Your guess is as good as mine. However, I believe that we will see this
Although current gasoline demand is three times higher than diesel, the
diesel demand is growing at *twice* the rate of gasoline. Refineries
are trying to prepare themselves for the future.
The current prices may be a result of increased diesel refining. Here
is an article I read in The Chicago Tribune:
Personally, I still prefer bio-diesel. Much cleaner ... and towel-heads
don't get any of my money ...
Do not get your hopes up. It was a mild winter tempature wise on the
average for nation so heating oil demand was lower this winter (which
is also number 2) and it can fall a bit a few months after winter but
rest assured that it will climb back up withing a few months and
skyrocket this winter regardless of what gas does. This past winter we
averaged 1.95 to 2.10 for gas and diesel was 2.69 to 2.99. Diesel will
never stay "cheap" relative to gas for any long period of time again.
I have heated with oil for over 30 years so I have been buying
"diesel" so to speak longer than many others. Up until about 4 years
ago I could always get oil cheap in august when there was a surplus
and some distributors would lock in price for whole month (I have
paided as little as 39 cents a gallon). Price shot up several years
ago and you can no longer count on august oe any other month to be
lowest anymore. Right now 2007 winter futures has diesel between 2.75
and 3 bucks a gallon after taxes. I expect it to exceed 3 bucks easily
this winter. Buying several hundred gallons at once is a bit painfull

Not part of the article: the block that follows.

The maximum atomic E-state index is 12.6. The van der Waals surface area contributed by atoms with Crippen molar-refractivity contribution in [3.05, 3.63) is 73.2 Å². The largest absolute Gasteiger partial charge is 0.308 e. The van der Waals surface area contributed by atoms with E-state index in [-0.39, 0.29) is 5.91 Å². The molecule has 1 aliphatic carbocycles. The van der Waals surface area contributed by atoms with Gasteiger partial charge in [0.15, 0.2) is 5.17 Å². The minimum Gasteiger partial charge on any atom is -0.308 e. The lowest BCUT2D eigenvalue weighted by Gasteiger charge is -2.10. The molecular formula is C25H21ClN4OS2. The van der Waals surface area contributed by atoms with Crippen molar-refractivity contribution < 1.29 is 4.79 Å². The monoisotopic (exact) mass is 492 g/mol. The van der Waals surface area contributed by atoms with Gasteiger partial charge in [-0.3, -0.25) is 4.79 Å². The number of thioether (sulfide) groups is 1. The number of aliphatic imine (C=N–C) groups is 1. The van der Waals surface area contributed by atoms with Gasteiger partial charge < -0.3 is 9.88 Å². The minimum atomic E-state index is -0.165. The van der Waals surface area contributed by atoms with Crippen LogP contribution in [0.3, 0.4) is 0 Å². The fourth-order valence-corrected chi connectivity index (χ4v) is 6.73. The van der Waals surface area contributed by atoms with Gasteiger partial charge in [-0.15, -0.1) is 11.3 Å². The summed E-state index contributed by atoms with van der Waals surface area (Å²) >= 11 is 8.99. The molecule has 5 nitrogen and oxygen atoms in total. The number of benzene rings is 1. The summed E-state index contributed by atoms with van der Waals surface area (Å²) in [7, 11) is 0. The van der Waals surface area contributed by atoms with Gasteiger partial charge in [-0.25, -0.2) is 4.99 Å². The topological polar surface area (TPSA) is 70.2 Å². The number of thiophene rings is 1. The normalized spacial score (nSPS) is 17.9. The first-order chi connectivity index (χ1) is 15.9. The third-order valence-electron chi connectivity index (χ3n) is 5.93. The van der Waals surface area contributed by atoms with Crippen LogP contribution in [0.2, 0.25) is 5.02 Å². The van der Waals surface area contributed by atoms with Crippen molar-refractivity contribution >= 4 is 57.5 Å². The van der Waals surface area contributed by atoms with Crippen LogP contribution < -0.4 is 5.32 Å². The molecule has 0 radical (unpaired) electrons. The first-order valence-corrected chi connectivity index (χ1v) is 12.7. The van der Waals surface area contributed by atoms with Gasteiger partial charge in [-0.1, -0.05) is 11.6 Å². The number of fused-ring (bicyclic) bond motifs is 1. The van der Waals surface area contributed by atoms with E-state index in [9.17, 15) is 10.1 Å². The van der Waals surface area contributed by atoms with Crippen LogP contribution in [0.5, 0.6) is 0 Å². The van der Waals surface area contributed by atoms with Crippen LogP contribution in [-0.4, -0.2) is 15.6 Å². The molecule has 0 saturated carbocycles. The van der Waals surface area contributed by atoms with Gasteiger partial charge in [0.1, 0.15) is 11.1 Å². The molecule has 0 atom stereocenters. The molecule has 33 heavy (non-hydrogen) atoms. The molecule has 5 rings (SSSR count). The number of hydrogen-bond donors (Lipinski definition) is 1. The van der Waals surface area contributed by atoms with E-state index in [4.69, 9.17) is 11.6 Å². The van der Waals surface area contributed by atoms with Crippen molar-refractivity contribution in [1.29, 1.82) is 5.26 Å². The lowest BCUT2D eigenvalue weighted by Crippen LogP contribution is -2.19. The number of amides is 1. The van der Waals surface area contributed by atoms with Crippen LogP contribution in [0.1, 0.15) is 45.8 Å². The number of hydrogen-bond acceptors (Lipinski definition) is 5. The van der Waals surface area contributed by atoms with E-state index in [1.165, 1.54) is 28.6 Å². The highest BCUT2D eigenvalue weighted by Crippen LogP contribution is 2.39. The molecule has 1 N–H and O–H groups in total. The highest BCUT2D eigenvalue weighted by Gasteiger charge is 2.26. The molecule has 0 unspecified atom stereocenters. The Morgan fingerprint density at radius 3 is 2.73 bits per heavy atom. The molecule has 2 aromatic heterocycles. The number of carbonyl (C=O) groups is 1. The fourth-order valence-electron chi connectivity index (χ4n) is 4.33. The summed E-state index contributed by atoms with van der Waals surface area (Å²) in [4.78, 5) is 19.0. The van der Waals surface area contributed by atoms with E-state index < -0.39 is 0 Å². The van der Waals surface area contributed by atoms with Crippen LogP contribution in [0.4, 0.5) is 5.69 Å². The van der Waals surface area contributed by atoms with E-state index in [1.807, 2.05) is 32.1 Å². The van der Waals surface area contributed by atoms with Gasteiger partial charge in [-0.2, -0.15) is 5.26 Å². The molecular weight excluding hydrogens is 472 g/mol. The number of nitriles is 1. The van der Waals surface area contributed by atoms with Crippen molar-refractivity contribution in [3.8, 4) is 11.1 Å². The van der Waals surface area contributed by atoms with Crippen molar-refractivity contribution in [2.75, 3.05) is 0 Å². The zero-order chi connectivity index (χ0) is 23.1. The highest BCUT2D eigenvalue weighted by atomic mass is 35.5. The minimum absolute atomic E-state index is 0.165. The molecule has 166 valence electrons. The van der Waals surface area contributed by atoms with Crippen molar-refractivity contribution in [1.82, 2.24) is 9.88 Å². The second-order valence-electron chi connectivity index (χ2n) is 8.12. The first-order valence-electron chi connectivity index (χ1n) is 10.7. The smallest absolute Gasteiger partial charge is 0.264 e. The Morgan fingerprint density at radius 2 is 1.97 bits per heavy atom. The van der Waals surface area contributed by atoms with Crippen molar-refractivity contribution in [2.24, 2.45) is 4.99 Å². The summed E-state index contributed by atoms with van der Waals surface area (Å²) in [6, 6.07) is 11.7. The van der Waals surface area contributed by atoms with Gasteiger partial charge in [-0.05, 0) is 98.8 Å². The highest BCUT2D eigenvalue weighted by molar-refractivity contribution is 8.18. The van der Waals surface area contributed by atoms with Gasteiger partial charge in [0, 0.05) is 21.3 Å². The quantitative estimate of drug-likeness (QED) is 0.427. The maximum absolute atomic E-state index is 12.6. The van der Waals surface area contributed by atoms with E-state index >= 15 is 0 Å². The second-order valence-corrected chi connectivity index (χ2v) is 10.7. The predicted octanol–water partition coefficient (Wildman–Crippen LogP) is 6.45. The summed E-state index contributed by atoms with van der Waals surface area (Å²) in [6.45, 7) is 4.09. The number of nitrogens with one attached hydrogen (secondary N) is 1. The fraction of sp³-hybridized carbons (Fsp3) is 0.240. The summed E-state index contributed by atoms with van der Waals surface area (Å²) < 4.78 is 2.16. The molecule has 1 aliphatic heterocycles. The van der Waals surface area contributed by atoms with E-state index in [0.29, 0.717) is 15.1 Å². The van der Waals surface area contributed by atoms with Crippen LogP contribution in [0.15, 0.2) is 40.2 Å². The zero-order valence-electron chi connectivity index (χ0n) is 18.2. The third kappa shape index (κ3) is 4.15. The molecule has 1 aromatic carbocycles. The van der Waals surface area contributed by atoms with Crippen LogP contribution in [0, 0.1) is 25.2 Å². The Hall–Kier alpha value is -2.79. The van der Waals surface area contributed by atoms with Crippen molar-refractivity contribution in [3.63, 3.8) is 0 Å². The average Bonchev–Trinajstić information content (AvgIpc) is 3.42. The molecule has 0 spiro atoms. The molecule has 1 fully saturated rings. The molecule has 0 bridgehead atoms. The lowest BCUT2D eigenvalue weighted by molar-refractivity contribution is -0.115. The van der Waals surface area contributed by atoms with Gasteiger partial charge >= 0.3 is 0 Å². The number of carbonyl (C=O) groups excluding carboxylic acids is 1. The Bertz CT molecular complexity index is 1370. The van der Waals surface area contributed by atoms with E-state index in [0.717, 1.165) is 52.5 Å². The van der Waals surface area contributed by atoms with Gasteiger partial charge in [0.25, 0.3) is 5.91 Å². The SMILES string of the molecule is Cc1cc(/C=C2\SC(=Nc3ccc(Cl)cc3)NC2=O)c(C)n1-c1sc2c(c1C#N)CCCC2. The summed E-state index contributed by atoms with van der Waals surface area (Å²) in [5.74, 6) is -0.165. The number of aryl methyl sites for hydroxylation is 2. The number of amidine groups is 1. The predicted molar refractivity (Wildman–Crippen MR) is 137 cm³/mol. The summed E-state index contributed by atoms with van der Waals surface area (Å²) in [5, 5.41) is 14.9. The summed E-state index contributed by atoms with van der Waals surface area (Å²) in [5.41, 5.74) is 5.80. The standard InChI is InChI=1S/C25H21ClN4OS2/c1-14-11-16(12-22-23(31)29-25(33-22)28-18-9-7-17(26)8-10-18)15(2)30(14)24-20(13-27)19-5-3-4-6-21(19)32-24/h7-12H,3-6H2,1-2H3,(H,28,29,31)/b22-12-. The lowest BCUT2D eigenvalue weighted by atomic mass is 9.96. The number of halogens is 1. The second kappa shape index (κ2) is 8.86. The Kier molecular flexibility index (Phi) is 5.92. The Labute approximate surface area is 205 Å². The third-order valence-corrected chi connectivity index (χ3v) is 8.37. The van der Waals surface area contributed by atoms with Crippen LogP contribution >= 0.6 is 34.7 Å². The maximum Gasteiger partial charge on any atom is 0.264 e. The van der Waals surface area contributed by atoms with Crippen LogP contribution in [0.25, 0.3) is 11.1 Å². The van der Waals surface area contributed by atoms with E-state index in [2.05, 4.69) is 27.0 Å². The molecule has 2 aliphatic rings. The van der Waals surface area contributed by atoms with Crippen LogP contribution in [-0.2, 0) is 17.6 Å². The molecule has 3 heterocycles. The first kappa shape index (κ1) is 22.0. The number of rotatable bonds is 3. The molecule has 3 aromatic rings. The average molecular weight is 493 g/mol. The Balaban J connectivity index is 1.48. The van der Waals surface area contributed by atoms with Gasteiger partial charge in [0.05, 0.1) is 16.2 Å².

when heating oil is 2.50 a gallon and more. Last october I managed to
buy some for 2.09/gal which was a deal by todays standards.
There was in a few areas but as a whole it was not a cold winter in
northeast long term and overall demand for season was down below
expectations. ( the rockies area around Denver does notuse much
heating oil so cold there does not have much effect on prices of fuel
oil) Had it been a early cold and long winter, Deisel would have hit
3.50 to 4.00/gallon last winter.
Interesting story. I recall reading how in Europe 50% of oil refined is
diesel 25% gasoline, while in the US it's 50% gasoline, 25% diesel.
Looks like they may be changing it to to get equal amounts of fuel, which
hopefully keep prices down.
True..but at this time I temporarily live in an apartment and no real place
to brew the stuff. Though I could proably do it here since it's a small
place and owner never comes here for anything unless he has to.
My experience would suggest that this is true. I spent quite a bit of
time in the UK last year. The *majority* of the passenger cars and
trucks I saw and rode in were diesel. The car I had rented was a
Citroen C3. Diesel powered, 5 speed. Got about 60 mpg if memory serves.
Nah ... don't brew your own unless you have the room. You can by it
"pre-brewed". I purchase mine from Loves Truck Stops. Some of them
carry "BioWillie". I have also seen an Exxon station advertise B20,
although I don't know their source of bio. BioWillie is supposedly
soybean bio (the best, IMHO).
Last time I was in Europe the cars were still spewing out lead. Since the
fuels started getting heavily taxed, I can see why they switched.
Been to those places.
Not all places have it all the time.
Though the Love's near Dallas does. I recall pulling in to buy some last
10 lanes and 5 were BioWillie. When I pulled in I was the only one there. By
the time I pulled out the dino diesel lanes were full with trucks in
That was the first time I put it in my truck. Now I see why the avoided it.
MPG decreased by 1 MPG, however I saw a magazine article from 2 months ago.
One of those diesel pickup truck mags. The showed some study that was done
that showed torque increase with biodiesel.
On Tue, 08 May 2007 12:06:05 -0500, GeekBoy wrote:
funny thing around here is the diesel price hasn't moved....it seems to be
the gasoline price that has jumped way up. (my wife's observation that i
cant argue with cause i haven't payed that close of attention to gasoline
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